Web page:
make (2) a TLP. (3) I can't tell much about because I don't know
PyLucene as well as I do Solr and Lucene... But it seems to me that
PyLucene fits much better under "Lucene" umbrella, even the name
suggests that.



Dawid

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Re: [DISCUSS] Lucene-Solr split (Solr promoted to TLP)

Ishan Chattopadhyaya
Except the logistics of enacting the split, I see no valid reason of keeping the projects together. Git submodule is the magic that we have to ease any potential discomfort. However, the effort needed to split feels absolutely massive, so I'm not sure if it is worth the hassle.

On Wed, 6 May, 2020, 1:31 pm Dawid Weiss, <[hidden email]> wrote:
> If you go to lucene.apache.org, you'll see three things: Lucene Core (Lucene with all it's modules), Solr and PyLucene. That's what I mean.

Hmm... Maybe I'm dim but that's essentially what I want to do. Look:

1. Lucene Core (Lucene with all it's modules)
2. Solr
3. PyLucene

The thing is: (1) is already a TLP - that's just Lucene. My call is to
make (2) a TLP. (3) I can't tell much about because I don't know
PyLucene as well as I do Solr and Lucene... But it seems to me that
PyLucene fits much better under "Lucene" umbrella, even the name
suggests that.



Dawid

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Re: [DISCUSS] Lucene-Solr split (Solr promoted to TLP)

Simon Willnauer-4
I can speak from experience that working with a snapshot is much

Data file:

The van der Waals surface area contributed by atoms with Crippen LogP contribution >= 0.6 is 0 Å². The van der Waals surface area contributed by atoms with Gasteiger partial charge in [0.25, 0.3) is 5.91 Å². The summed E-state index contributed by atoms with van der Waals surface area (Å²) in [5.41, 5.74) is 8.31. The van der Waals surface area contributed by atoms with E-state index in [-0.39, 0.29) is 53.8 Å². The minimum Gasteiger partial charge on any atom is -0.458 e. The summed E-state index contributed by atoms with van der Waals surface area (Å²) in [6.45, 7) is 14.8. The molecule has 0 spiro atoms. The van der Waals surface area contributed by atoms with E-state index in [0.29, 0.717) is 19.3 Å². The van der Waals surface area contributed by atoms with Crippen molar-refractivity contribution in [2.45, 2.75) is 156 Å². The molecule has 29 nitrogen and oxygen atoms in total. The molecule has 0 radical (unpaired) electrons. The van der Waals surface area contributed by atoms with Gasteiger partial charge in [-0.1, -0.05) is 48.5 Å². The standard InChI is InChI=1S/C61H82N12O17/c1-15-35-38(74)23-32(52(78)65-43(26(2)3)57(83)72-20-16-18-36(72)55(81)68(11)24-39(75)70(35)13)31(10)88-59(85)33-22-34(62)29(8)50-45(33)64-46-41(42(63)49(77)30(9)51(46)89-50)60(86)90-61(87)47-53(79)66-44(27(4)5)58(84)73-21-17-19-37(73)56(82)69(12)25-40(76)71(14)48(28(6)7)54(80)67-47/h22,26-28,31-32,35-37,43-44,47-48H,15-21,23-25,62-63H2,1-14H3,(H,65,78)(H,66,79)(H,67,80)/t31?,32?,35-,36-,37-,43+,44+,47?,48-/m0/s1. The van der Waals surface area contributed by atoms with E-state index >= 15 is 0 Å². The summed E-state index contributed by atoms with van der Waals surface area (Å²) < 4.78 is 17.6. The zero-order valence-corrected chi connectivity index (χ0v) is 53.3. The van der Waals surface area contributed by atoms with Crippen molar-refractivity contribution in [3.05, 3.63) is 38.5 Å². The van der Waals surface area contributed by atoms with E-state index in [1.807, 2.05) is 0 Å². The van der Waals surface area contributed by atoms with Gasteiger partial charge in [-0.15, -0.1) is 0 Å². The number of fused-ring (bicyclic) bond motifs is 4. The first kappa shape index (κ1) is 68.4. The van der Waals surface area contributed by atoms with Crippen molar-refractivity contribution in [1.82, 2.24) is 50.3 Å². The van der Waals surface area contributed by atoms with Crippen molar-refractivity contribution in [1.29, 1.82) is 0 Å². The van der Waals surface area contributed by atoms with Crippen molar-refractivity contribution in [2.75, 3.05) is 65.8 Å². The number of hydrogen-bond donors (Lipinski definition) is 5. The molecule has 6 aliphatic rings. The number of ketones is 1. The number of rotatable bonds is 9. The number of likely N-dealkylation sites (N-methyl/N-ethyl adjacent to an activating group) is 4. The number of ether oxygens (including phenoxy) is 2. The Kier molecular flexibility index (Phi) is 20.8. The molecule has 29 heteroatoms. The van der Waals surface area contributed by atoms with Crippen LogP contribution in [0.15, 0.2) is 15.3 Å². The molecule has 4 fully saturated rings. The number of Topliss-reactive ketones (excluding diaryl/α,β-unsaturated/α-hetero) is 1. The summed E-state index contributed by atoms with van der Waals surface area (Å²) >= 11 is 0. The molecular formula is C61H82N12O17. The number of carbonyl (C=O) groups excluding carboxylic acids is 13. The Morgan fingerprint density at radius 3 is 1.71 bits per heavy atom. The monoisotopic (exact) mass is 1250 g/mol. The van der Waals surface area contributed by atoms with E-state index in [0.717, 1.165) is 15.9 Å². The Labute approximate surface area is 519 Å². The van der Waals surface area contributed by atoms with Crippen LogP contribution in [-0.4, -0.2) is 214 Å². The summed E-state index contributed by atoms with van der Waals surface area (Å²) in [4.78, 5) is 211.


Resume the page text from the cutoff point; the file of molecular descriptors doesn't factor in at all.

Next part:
cleaner than working with submodules. We do this in elasticsearch for
a very long time now and our process here works just fine. It has a
bunch of advantages over a direct / source dependency like solr has
right now. I recall that someone else already mentioned some of them
like working on somewhat more stable codebase etc. do refactorings and
integration when there are people dedicated to it and have enough time
to do it properly.

Regarding the effort of a split, I think that not doing something
because it's a lot of work will just cause a ton of issues down the
road. Doing the right thing is a lot of work that's for sure but we
can start working on this in baby steps an we can all help. Like we
can gradually do this, start with website, lists then build system
etc. or start with build first and do website last. It's ok to apply
progress over perfection here. We all want this to be done properly